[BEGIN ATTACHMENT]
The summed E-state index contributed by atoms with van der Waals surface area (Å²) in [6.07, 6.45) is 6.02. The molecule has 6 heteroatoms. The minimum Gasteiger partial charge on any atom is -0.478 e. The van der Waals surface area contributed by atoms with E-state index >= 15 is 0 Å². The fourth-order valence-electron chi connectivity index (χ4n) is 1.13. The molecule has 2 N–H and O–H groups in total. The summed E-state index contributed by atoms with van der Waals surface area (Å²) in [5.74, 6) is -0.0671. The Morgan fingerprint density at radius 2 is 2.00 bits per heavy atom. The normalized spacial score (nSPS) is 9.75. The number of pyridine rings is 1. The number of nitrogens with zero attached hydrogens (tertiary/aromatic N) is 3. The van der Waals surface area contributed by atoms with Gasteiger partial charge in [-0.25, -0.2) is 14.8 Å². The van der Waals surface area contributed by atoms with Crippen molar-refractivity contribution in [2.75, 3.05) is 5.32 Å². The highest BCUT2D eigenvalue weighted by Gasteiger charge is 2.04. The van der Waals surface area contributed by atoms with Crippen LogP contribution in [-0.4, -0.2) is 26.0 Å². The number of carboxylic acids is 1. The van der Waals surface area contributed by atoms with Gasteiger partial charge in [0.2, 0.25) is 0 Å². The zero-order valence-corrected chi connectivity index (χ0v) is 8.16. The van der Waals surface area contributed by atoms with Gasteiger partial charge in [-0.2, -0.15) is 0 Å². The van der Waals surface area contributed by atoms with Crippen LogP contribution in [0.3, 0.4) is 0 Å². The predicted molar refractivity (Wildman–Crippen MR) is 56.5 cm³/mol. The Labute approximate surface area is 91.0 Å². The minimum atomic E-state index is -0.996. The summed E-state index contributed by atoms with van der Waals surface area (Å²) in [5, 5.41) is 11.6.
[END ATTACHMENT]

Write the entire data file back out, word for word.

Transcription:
The summed E-state index contributed by atoms with van der Waals surface area (Å²) in [6.07, 6.45) is 6.02. The molecule has 6 heteroatoms. The minimum Gasteiger partial charge on any atom is -0.478 e. The van der Waals surface area contributed by atoms with E-state index >= 15 is 0 Å². The fourth-order valence-electron chi connectivity index (χ4n) is 1.13. The molecule has 2 N–H and O–H groups in total. The summed E-state index contributed by atoms with van der Waals surface area (Å²) in [5.74, 6) is -0.0671. The Morgan fingerprint density at radius 2 is 2.00 bits per heavy atom. The normalized spacial score (nSPS) is 9.75. The number of pyridine rings is 1. The number of nitrogens with zero attached hydrogens (tertiary/aromatic N) is 3. The van der Waals surface area contributed by atoms with Gasteiger partial charge in [-0.25, -0.2) is 14.8 Å². The van der Waals surface area contributed by atoms with Crippen molar-refractivity contribution in [2.75, 3.05) is 5.32 Å². The highest BCUT2D eigenvalue weighted by Gasteiger charge is 2.04. The van der Waals surface area contributed by atoms with Crippen LogP contribution in [-0.4, -0.2) is 26.0 Å². The number of carboxylic acids is 1. The van der Waals surface area contributed by atoms with Gasteiger partial charge in [0.2, 0.25) is 0 Å². The zero-order valence-corrected chi connectivity index (χ0v) is 8.16. The van der Waals surface area contributed by atoms with Gasteiger partial charge in [-0.2, -0.15) is 0 Å². The van der Waals surface area contributed by atoms with Crippen LogP contribution in [0.3, 0.4) is 0 Å². The predicted molar refractivity (Wildman–Crippen MR) is 56.5 cm³/mol. The Labute approximate surface area is 91.0 Å². The minimum atomic E-state index is -0.996. The summed E-state index contributed by atoms with van der Waals surface area (Å²) in [5, 5.41) is 11.6.